Authors interviewing themselves… what could go wrong with that? (The Guardian)

Travis Kurowski navigates the ethical boundaries of historical fiction. (The Rumpus)

The Griffin Poetry Prize celebrates its 10th birthday. (Toronto Star)

Take an online tour through some of the summer’s biggest literary festivals. (The Daily Beast)

Sarah Crown examines the guilt pleasure of coveting thy neighbor’s book collection. (Guardian Books Blog)

Jason Boog offers a weekly wrap-up of literary coverage (GalleyCat)

R.I.P. Stephen Perry, former ‘Thundercats’ writer. (AP)

On this day in 1914 the first installment of Edgar Lee Masters’s Spoon River Anthology appeared, with the full 244 “epitaphs,” published in book form in 1916. Despite fears of a backlash due to his realistic and unflattering view of life in a Midwest village, the book was an instant hit, and the national praise so outdid the local anger that Masters was eventually able to give up legal practice and become a full time writer. (Today in Literature)

Friday Quote of the Night

Friday, May 28th, 2010

“Writing is not a job description.  A great deal of it is luck.  Don’t do it if you are not a gambler because a lot of people devote many years of their life to it.  I think people become writers because they are compulsive wordsmiths.”

-Margaret Atwood



Friday Evening Book Reviews

Friday, May 28th, 2010

As the school year winds down with end-of-grade testing, Diane Ravitch’s THE DEATH AND LIFE OF THE GREAT AMERICAN SCHOOL SYSTEM, feels very relevant.

And for civics and government class, we turn to The Washington Times for a look at THE UPPER HOUSE: A JOURNEY BEHIND THE CLOSED DOORS OF THE U.S. SENATE, by Terence Samuel.

The Wall Street Journal reviews a pair of books on modern battlefield medicine, PARADISE GENERAL, by Dr. Dave Hnida, and THE NIGHTINGALE OF MOSUL, by Susan Luz.

And author, Neal Drinnan, gets mostly good marks on his latest novel, RARE BIRD OF TRUTH.

Afternoon Viewing: A.S. Byatt

Friday, May 28th, 2010

A.S. Byatt discusses her acclaimed novel, The Children’s Book:

An Interview with Author AS Byatt

Friday Morning LitLinks

Friday, May 28th, 2010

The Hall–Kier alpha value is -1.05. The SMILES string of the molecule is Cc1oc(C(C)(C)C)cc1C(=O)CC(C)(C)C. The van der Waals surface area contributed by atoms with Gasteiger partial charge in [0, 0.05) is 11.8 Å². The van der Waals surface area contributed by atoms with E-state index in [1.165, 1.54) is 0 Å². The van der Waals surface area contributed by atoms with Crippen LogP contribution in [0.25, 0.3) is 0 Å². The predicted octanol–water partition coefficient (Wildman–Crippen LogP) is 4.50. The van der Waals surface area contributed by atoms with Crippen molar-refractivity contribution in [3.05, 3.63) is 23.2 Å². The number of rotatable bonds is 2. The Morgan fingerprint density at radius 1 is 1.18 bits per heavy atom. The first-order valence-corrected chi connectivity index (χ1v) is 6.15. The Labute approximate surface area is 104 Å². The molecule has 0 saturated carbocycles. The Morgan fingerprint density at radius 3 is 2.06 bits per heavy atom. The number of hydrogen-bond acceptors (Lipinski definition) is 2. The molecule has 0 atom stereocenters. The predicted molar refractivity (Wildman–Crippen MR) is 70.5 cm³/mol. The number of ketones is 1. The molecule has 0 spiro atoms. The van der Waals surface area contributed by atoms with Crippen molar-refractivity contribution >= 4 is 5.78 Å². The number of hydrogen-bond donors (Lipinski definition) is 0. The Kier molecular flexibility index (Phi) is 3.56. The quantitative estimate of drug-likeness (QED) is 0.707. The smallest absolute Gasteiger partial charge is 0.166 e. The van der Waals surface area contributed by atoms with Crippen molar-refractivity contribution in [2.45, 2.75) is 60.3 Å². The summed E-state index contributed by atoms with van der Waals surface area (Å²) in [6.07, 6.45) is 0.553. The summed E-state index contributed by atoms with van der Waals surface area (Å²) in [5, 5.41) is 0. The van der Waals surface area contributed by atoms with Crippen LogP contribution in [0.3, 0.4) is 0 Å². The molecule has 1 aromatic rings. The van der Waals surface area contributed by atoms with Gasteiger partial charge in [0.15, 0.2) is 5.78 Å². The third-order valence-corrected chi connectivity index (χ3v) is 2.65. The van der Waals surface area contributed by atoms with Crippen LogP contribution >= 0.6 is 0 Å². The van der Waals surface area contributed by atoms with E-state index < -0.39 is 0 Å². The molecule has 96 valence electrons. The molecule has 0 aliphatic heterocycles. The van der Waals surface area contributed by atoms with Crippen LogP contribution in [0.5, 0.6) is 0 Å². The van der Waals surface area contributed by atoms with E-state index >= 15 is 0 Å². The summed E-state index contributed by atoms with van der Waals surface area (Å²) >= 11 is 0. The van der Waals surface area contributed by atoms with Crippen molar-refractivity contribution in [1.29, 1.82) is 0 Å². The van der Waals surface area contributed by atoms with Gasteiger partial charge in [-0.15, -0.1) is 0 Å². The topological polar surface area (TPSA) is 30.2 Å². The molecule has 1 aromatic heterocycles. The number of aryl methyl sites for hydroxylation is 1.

Andrew Sullivan offers up a fascinating post on Robert Frost’s relationship with The Atlantic. (The Daily Dish)

Just in time for Memorial Day weekend, Janet Maslin offers up some “guilt-free” reading recommendations. (NYTimes)

Crime writer Jeffery Deaver will write the next James Bond book. (ABCNews)

You can’t make this stuff up: ex-Duchess of York Sarah Ferguson escapes the firestorm of her money-grubbing scandal in the UK to promote a book called Helping Hands at BEA. (CSMonitor)

The Guardian wants your Hay festival photos. (Guardian Books Blog)

Jill Marcellus comes to terms with the fact that having studied Victorian literature is probably not considered a marketable skill in most job interviews. (Wall Street Journal)

Publishers embrace the iPad while harboring uncertainty about the effects of the agency model on digital pricing. (

Jennifer Belle pays actors $8 an hour to laugh at her book, The Seven Year Bitch. (NYPost)

Columbia University Press to publish David Foster Wallace’s undergrad thesis early next year. (CUP)

“On this day in 1849 Anne Bronte died of tuberculosis, the third death in eight months among the Bronte siblings. The standard view of Anne is that she had less talent than her sisters, and was cut from a plainer cloth: Charlotte was dominant and ambitious, Emily was odd and reclusive, Anne was meek and churchy. More recent biographers have challenged this group portrait.” (Today in Literature)

Thursday Quote of the Night

Thursday, May 27th, 2010

“I can imagine no more comfortable frame of mind for the conduct of life than a humorous resignation.”

-W. Somerset Maugham




Thursday Evening Book Reviews

Thursday, May 27th, 2010

Doubly appropriate for AuthorScoop, The Wall Street Journal celebrates THE SECRET LIVES OF SOMERSET MAUGHAM, by Selina Hastings.

The ‘Working Moms’ column at gives the pros and cons of Laura Vanderkam’s pep talk/how to, 168 HOURS: YOU HAVE MORE TIME THAN YOU THINK.

In Los Angeles, there’s good things to say about the terrificly-titled DARWIN’S BASTARDS: ASTOUNDING TALES FROM TOMORROW, a new sci-fi anthology, edited by Zsuzsi Gartner.

ANTHROPOLOGY OF AN AMERICAN GIRL, a rare creature indeed, a self-published-novel-scooped-up-by-a-major-publishing-house, earns author Hilary Thayer Hamann accolades in New York.

Kill Your Darling… Babies? Oh my. Eisler, Winslow & Craig Weigh In

Thursday, May 27th, 2010